Not Comfortable Talking About Race in the Classroom? Let Your Students Lead the Conversation

From Silicon Valley to Charlottesville, race and diversity have been at the forefront of nation-wide conversations. It’s something kids can’t ignore when they walk through school doors. But it can be an uncomfortable topic for teachers—let alone those who don’t share the same upbringing or background as their students.

A nascent, Rhode Island-based organization called Diversity Talks wants to change that by giving K-12 school districts and higher education institutions student-led professional development on approaching culturally sensitive topics.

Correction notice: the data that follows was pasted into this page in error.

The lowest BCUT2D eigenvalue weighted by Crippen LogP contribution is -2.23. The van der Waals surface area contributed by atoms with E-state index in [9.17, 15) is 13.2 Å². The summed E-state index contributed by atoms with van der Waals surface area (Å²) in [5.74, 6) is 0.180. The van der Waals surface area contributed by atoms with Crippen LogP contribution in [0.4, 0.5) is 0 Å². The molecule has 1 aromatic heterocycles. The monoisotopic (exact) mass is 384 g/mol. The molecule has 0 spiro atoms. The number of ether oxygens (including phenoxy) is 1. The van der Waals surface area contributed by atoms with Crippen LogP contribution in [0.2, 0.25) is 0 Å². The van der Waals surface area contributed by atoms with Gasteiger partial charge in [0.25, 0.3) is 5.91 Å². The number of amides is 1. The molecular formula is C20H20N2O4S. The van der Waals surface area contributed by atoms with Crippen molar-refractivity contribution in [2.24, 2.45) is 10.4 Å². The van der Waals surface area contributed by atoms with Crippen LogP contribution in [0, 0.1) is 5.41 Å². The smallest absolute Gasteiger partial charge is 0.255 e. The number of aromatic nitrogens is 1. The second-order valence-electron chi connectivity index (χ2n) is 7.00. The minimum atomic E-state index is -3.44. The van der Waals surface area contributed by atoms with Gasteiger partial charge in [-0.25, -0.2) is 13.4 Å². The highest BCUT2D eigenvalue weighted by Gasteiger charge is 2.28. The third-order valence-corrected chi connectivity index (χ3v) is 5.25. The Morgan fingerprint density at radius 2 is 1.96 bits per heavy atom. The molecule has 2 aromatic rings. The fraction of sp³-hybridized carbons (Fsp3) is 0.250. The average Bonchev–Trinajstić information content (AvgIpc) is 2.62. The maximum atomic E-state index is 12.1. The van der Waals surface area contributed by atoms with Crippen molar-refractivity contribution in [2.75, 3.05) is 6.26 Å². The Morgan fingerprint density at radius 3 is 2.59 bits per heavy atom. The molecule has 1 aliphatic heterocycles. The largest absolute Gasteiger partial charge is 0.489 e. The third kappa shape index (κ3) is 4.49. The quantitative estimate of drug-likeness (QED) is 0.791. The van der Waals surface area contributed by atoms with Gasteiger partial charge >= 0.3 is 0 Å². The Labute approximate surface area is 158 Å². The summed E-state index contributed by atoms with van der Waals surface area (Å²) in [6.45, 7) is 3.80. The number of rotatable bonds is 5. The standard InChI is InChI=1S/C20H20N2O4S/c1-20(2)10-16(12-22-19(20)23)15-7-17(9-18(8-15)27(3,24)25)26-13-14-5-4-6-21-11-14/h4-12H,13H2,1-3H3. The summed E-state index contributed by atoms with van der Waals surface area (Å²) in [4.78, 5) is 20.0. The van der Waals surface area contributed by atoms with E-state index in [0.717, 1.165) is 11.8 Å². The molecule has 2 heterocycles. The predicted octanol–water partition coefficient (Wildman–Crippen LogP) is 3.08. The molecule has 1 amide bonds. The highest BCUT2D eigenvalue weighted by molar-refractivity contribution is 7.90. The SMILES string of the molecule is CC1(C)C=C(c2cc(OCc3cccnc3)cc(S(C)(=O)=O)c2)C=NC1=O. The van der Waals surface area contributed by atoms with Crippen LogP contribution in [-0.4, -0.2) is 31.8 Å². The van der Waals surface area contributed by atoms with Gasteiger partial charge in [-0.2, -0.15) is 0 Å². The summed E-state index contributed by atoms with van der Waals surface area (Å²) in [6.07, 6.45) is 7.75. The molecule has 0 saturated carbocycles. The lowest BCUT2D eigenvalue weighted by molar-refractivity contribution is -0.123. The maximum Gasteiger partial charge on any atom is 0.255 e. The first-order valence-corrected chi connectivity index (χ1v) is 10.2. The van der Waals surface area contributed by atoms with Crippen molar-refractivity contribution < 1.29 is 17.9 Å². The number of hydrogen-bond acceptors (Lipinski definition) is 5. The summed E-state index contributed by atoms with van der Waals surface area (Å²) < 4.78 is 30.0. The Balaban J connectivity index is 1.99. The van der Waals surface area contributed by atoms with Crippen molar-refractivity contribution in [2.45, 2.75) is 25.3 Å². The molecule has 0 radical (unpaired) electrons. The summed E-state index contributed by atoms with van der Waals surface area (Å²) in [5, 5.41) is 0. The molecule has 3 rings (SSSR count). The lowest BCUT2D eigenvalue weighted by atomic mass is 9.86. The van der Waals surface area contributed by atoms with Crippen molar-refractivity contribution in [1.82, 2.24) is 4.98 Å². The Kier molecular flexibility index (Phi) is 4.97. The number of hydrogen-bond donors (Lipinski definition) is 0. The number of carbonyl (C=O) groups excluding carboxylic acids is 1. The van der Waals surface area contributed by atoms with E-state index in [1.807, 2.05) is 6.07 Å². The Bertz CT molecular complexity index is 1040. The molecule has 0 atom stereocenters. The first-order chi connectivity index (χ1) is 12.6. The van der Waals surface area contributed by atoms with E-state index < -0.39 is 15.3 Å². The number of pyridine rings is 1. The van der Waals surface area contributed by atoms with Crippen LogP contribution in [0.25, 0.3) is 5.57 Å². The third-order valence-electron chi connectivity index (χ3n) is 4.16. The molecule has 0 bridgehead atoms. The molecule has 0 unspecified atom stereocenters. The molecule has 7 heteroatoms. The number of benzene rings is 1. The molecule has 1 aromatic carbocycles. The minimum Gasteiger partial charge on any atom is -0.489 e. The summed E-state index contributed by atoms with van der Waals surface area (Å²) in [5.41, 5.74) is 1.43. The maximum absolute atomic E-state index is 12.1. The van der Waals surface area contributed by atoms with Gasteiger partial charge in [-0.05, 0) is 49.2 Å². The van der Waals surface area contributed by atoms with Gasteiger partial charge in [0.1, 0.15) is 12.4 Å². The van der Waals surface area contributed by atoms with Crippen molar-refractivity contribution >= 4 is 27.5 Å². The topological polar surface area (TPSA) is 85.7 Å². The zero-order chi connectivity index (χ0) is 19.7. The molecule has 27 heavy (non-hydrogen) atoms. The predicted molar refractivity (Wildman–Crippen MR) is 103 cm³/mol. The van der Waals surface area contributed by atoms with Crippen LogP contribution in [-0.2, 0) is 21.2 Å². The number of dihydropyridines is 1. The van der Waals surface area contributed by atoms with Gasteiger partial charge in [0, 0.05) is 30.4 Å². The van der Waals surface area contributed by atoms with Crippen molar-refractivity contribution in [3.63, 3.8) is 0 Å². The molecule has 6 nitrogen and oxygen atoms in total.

Founded in 2016, the company includes two students—cofounders Taliq Tillman and Taiwo Demola, both high school seniors in Rhode Island. Kiara Butler, the CEO and the third cofounder, feels that for these conversations to be “truly personalized” and “truly student-centered,” students have to be “at the table.”

She says students are already having conversations around diversity, equity and inclusion. “It’s the adults, it’s us as educators that are afraid to be vulnerable and have these conversations with them,” Butler, who is also the special assistant to the superintendent of Providence Public Schools, explains.

Read more from Edsurge here.

In Providence, Rhode Island, the idea for Diversity Talks was born

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